Charged (Saints of Denver 2)

Page 14

“What did you say?” My voice dipped lower than it normally was and I shifted in my seat as other parts of me started to notice all the interesting and attractive things about Avett Walker as well.
“I said, I Googled you.” She swept some of her hair back from where it had fallen over her shoulder, and I literally had to force myself to keep my gaze locked on her face as the motion pushed her chest up higher and tighter against the plain black T-shirt she had on.
“Oh, yeah? How did that work out for you?” I knew what she would find: my service record, my wedding announcement, my work history with the firm, various tidbits on my most high profile cases, and several articles chronicling my divorce. Most divorces weren’t newsworthy, but when one of the people involved came from money and the other was as high profile as I was, it made for good filler on a slow newsday. I was curious to see what her interpretation of the snapshot of my life that existed on the Internet was.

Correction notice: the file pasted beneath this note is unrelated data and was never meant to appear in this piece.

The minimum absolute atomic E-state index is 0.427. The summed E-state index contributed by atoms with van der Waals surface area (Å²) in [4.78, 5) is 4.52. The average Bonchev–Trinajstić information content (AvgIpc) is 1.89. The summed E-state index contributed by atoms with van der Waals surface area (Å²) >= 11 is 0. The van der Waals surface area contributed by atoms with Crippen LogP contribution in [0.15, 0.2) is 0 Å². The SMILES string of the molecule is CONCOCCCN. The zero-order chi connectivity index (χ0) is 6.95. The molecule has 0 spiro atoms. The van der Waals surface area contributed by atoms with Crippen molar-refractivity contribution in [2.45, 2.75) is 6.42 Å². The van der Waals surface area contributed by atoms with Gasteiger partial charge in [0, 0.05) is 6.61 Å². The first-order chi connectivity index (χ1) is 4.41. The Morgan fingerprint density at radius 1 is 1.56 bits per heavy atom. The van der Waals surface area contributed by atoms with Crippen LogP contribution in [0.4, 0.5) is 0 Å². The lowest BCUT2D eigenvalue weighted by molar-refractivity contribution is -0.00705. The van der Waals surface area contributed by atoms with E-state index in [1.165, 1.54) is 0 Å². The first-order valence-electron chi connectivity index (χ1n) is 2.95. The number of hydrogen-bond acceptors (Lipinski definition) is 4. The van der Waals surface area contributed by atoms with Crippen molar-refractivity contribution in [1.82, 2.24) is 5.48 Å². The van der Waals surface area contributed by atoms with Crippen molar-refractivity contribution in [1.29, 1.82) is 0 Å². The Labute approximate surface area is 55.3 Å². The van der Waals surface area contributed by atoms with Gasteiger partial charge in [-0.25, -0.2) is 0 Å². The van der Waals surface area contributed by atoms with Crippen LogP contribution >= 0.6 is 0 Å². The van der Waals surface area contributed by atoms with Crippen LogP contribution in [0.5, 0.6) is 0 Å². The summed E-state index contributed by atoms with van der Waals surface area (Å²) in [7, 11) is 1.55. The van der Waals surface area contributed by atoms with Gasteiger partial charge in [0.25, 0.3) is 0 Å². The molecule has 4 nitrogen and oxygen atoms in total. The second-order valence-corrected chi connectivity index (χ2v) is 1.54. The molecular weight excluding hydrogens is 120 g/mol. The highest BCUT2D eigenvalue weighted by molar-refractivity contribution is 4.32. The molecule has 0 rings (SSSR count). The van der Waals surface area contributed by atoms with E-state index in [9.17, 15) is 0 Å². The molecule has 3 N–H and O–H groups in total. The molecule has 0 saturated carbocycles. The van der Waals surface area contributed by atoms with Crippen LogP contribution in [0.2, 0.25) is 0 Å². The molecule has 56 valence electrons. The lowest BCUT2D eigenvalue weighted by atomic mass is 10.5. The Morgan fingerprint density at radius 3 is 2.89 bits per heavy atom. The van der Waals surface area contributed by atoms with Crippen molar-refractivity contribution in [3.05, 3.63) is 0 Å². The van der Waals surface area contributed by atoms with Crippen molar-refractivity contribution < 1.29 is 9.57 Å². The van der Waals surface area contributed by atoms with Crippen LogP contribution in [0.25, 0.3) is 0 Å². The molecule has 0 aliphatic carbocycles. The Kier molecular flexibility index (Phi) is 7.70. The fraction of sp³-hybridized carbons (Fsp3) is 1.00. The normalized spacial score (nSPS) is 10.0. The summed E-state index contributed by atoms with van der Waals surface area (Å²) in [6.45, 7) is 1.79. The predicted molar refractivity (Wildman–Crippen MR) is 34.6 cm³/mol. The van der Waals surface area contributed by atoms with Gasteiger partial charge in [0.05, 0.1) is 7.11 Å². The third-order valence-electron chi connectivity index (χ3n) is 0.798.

She got up from the chair and started to pace back and forth in front of my desk as she talked. “It worked out well enough, I guess. I saw that you were enlisted when you were younger, which explains why my dad immediately liked you.” She looked at me over her shoulder and a tiny grin tugged at her mouth. “He doesn’t usually like anyone instantly. It takes him a while to warm up.”
I listened with half an ear as I watched her brightly colored hair swish around her shoulders. She didn’t come across as the girlie or overly feminine type, so I wondered why she had gone with such a delicate and pretty pink when coloring her hair.